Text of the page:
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Caltrans plans to close two I-15 HOV lanes this weekend


The afternoon of Saturday, June 19, during the weekend following Governor Gavin Newsom’s lifting of most restrictions on Californians, motorists took to the freeways. At the same time Caltrans began to shut off the two left HOV lanes on Interstate 15 between Escondido and Carmel Mountain Road.

Gridlock resulted. Motorists were delayed an average of 25 minutes.

Although Caltrans had anticipated some slowing on that Saturday, it didn’t expect anything like what it got. It had done such a closure before, on Felicita Road & I-15.

This weekend, the state transportation agency plans a similar narrowing of the freeway, the third one so far—but this time it hopes for something less traumatic. 

Maintenance crews will close two southbound and northbound I- 15 Express Lanes Friday at 9 p.m.to Monday at 5 a.m. to upgrade communication equipment for the I-15 tolling system at the Carmel Mountain Road toll gantry.

Southbound express lanes will be closed for almost 12 miles between Hale Avenue and Poway Road. Northbound express lanes will be closed for 11 miles between the SR-163 (State Route 163) connector and Camino Del Norte.

All main lanes will remain open.

According to Caltrans, “what happens this weekend will ‘dictate’ how we are going to deal with the next.”

The Times-Advocate spoke to Manuel Rivas, Central Corridors project manager/construction engineer, who explained that Caltrans is working to update its toll communication system on the HOV lanes.

The managed lane system has been open for more than a dozen years. Rivas explained the mistake Caltrans made that created so many unhappy motorists on June 19. “What happened and what we are doing differently is to announce the date and how many more we can expect in the coming months.”

The HOV lane—built for vehicles with at least two in the car—has been open for single users with the tolling system. There are 21 miles of HOV lanes between Hwy 78 and Hwy 163 on I-15. “We were obligated to update the system so it would work with the latest technology,” said Rivas. “This project is changing all the readers along the route so we can use the new transponders.” Drivers’ old transponders can still be read,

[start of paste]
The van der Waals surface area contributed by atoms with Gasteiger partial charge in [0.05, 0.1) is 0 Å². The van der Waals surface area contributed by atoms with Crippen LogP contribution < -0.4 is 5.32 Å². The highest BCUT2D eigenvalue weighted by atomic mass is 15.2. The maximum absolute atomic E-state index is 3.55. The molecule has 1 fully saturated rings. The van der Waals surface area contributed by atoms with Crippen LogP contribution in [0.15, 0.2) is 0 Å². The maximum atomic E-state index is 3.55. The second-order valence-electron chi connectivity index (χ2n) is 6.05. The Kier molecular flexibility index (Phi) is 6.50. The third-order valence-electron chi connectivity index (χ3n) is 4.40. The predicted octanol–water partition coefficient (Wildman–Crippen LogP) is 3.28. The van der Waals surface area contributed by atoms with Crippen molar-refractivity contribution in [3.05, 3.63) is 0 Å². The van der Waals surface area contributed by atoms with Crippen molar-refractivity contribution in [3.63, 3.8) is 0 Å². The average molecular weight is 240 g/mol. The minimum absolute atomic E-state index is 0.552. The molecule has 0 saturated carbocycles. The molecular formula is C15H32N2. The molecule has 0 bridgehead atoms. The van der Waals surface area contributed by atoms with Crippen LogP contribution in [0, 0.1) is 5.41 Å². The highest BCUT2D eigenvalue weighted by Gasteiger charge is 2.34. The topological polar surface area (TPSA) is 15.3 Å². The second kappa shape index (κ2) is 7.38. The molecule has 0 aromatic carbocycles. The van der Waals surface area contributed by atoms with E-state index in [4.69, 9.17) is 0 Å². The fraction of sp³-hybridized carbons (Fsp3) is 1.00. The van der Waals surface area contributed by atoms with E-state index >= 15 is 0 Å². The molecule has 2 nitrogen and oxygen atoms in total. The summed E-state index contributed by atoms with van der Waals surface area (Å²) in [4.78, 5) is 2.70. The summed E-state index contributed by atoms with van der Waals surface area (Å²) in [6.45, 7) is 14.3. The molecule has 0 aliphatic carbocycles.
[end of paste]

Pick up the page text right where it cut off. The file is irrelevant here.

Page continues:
FasTrak will send the new transponders free of charge to customers when they become available.

Rivas added, “In replacing the system we needed to replace the readers, mounted on the overhead structures. This company is also doing some new rewiring.” The readers—about 20 of them—are located between entrances and exits. They identify cars when they enter and leave the HOA lanes. There is a toll gantry at each entrance and exit.”

He added, “They also have to test each location. Each location has eight repeaters and it takes a great amount of time and that’s why in reviewing the work, we determined it would be better for the public to shorten the time and minimize the closures.”

Caltrans estimated that one weekend closure takes the place of 10 regular commuter days. “We reduce the time of impact on the public,” said Rivas. “So in looking at those closures—we are always looking out for the public—we were going to have five closures. The second one was June 19. The next one is this coming weekend. The fourth will be the third weekend in August. 

Their mistake last time happened when they were looking at the number of vehicles expected. “We expected a little bit of congestion but not as bad as it was,” he said. “The previous week, traffic had been rising and this was the first weekend after the total lifting of restrictions. Everybody was eager to go out I guess—so we had a very high volume over that weekend.”

Such a large number of vehicles coming into the fast lane at the same time caused the congestion. “Everybody coming from the same place created the backup,” said Rivas. This time they plan to close the managed lanes from the start by closing both lanes. “The traffic will not have this bottleneck point and will adjust to the number of lanes and should have a better flow. The two HOV lanes will be closed and you will be able to enter them again after you pass the work.”

Rivas added, “We will be keeping a close eye on potential congestion. One contingency we are looking into is to open up one lane in each direction where people use it for some stretch of time, in case congestion is too much.”

Caltrans traffic studies say volumes of traffic are returning to normal after more than a year of COVID restrictions. “They are not up to pre-COVID levels,” he said. They are about 10% less than normal, although some highways are back to normal.  

More information about the I-15 Express Lanes including who can use the Express Lanes and frequently asked questions is available online at is dot.ca.gov/caltrans-near-me/district- 11/current-projects/i-15-express-lanes.

Caltrans reminds drivers to watch for highway workers and moving equipment and to always Be Work Zone Alert.

For real-time traffic information including traffic speed, lane and road closures due to construction and maintenance activities, and more, go to quickmap.dot.ca.gov/

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